- About Us/Policies
- Book Reviews
- TV Series Reviews
- Other Reviews
- Discussions & Musings
- Interviews & Podcasts
- Fangs Lexicon
Tuesday, February 9, 2016
Lucifer, Season One, Episode Three: The Would-Be Prince of Darkness
At the beginning of this episode, it appears that old scratch is up to his familiar tricks. We see a young woman on a rooftop scared to jump and who should encourage her to but Lucifer. I must admit that when she lands in a pool, it's a bit of a disappointment. Sure, we don't need more dead women on television (Law and Order Special Victim's Unit has that market cornered) but on the other hand, we do want our Lucifer to be the ultimate bad boy. Mission accomplished and it's on to the next task which is to get a quarterback named Ty, to cast his virginity to the wind and have sex. We all know this isn't going to end well right?
Feeling cheerful about tempting a woman to jump and a man to have sex, Lucifer continues to mingle at a party, only to be shocked when he introduces himself as Lucifer Morningstar, to be called a fake because apparently someone has stolen his identity. I suppose we should call this earthbound problems.
Chloe believes that Lucifer must be some kind of magician and she is determined to figure out how he does the things he does. Despite all of Lucifer's charms, she's not ready to believe for one moment that she is actually dealing with the devil. To date, Chloe has seen Lucifer survive being shot six times, compel people to tell him their most secret desires and in this episode, throw a man one handed throw a glass wall. So far, they have given enough room for Chloe to have plausible disbelief but as the story goes on and Lucifer continues to show that he has supernatural powers, I suspect that this will be harder for Chloe to do.We already have one Scully on television and don't need another . I wonder how they will deal with that? It will certainly take away from the lightness of Lucifer thus far but I don't necessarily think that this will be a bad thing.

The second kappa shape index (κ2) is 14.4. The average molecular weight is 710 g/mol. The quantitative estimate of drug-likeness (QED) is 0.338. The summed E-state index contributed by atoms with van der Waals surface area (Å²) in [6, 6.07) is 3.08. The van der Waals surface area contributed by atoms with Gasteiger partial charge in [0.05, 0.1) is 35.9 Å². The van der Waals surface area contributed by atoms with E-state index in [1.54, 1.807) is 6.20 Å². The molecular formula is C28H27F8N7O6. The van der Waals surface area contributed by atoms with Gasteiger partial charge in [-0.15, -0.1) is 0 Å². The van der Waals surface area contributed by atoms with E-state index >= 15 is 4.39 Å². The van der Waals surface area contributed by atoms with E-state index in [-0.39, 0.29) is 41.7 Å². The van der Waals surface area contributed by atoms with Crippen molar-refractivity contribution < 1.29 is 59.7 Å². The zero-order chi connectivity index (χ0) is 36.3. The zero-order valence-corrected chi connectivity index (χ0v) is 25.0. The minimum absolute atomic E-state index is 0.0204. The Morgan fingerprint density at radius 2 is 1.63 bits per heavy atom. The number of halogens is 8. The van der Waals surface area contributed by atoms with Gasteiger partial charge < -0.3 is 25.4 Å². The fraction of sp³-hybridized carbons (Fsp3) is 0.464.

The big case of the week comes to light when Ky calls Lucifer the night after the party when he finds the woman he slept with floating in his swimming pool. I found Ky a very interesting character because when Black males usually appear in the media, they are presented as thugs, violent and hypersexual whereas; Ky is a clean cut, virgin athlete. Pause for a moment and think about the recent superbowl and how the two quarterbacks were represented. Cam Newton was called a boy and a bad role model for children for behaviour not at all different from that which we have seen from White football players. Ky makes it clear that the reason he is still a virgin is because his mother raised him better, even though the comment disgusts Lucifer.
Had Ty's storyline stayed the same it would have been subversive but not only did Lucifer tempt him into having sex, he chose to have sex with a White woman. Later, we find out that girlfriend who Ty is estranged from is also white. Look, I get that this is 2016 and the era of so called post-racism; however, it's telling that once again we cannot get a good representation of Black love. Once again, a Black man is paired with a White woman while the sole Black female character on Lucifer is pretty much relegated to the sidelines as a sidekick. If there's a hierarchy to Lucifer, it's clear that Black women are relegated to the servant class.
Lucifer is very much continuing to evolve as a character. When he first learns that his identity has been stolen his anger is almost palpable. It's Linda, Lucifer's psychiatrist who suggests that he is over reacting and that his anger is misplaced. As the Lord of hell, it's Lucifer's job to punish the evil doer and so he resets his sights on finding the murderer. It's not long before a series of quick twists and turns develops and it is discovered that the murderer is actually Ty's agent. Lucifer responds by throwing him through glass, once again revealing his supernatural nature. It takes a while for Chloe to actually calm Lucifer down.
Still conflicted by his actions, Lucifer again seeks out Linda and this time she suggests that people come to L.A. to reinvent themselves and therefore; it's possible that Lucifer is reinventing himself as someone who seeks justice for the innocent. This indeed is a twist on Lucifer's identity but he doesn't seem to balk at it. We know that he is changing steadily and while he is still the prince of darkness, perhaps a sliver of light has entered his heart. We know that he has acted in the case of good several times thus far, despite his strong dislike of children. We know that this is a change beyond his control.
I suppose the writers have to find some way to justify Lucifer, of all people, working with the police rather than actively corrupting people or coercing people to commit evil. I think that this is going to be a hard sale in the long run. At it's heart, Lucifer as a partner with a cop is a shtick but for this show to have any lasting power, they are going to have move beyond justifying the ridiculous and give us some real meat. Yes, I love the charm which Tom Ellis brings to this role but I am going to need something more than an existential crises moving forward for Lucifer to distinguish itself.